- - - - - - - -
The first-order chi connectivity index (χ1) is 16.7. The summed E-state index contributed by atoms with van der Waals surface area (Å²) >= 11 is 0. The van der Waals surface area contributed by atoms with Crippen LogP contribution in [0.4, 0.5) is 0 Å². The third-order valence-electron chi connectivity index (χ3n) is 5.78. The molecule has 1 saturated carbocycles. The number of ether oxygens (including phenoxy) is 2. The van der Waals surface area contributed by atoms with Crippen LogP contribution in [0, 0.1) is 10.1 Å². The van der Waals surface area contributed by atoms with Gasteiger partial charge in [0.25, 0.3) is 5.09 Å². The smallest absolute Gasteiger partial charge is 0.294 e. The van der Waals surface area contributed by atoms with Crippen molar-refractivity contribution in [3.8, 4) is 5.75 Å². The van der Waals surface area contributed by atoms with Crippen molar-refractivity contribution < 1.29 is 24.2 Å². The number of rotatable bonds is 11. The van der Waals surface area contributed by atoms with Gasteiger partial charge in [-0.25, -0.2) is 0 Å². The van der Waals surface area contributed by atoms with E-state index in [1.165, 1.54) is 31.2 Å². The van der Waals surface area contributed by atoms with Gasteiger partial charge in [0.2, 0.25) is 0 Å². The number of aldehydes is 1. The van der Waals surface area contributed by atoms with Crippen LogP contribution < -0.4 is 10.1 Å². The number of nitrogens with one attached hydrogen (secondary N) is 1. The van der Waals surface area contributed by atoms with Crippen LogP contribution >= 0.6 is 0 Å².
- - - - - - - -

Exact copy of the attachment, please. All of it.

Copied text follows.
The first-order chi connectivity index (χ1) is 16.7. The summed E-state index contributed by atoms with van der Waals surface area (Å²) >= 11 is 0. The van der Waals surface area contributed by atoms with Crippen LogP contribution in [0.4, 0.5) is 0 Å². The third-order valence-electron chi connectivity index (χ3n) is 5.78. The molecule has 1 saturated carbocycles. The number of ether oxygens (including phenoxy) is 2. The van der Waals surface area contributed by atoms with Crippen LogP contribution in [0, 0.1) is 10.1 Å². The van der Waals surface area contributed by atoms with Gasteiger partial charge in [0.25, 0.3) is 5.09 Å². The smallest absolute Gasteiger partial charge is 0.294 e. The van der Waals surface area contributed by atoms with Crippen molar-refractivity contribution in [3.8, 4) is 5.75 Å². The van der Waals surface area contributed by atoms with Crippen molar-refractivity contribution < 1.29 is 24.2 Å². The number of rotatable bonds is 11. The van der Waals surface area contributed by atoms with Gasteiger partial charge in [-0.25, -0.2) is 0 Å². The van der Waals surface area contributed by atoms with E-state index in [1.165, 1.54) is 31.2 Å². The van der Waals surface area contributed by atoms with Gasteiger partial charge in [0.2, 0.25) is 0 Å². The number of aldehydes is 1. The van der Waals surface area contributed by atoms with Crippen LogP contribution < -0.4 is 10.1 Å². The number of nitrogens with one attached hydrogen (secondary N) is 1. The van der Waals surface area contributed by atoms with Crippen LogP contribution >= 0.6 is 0 Å².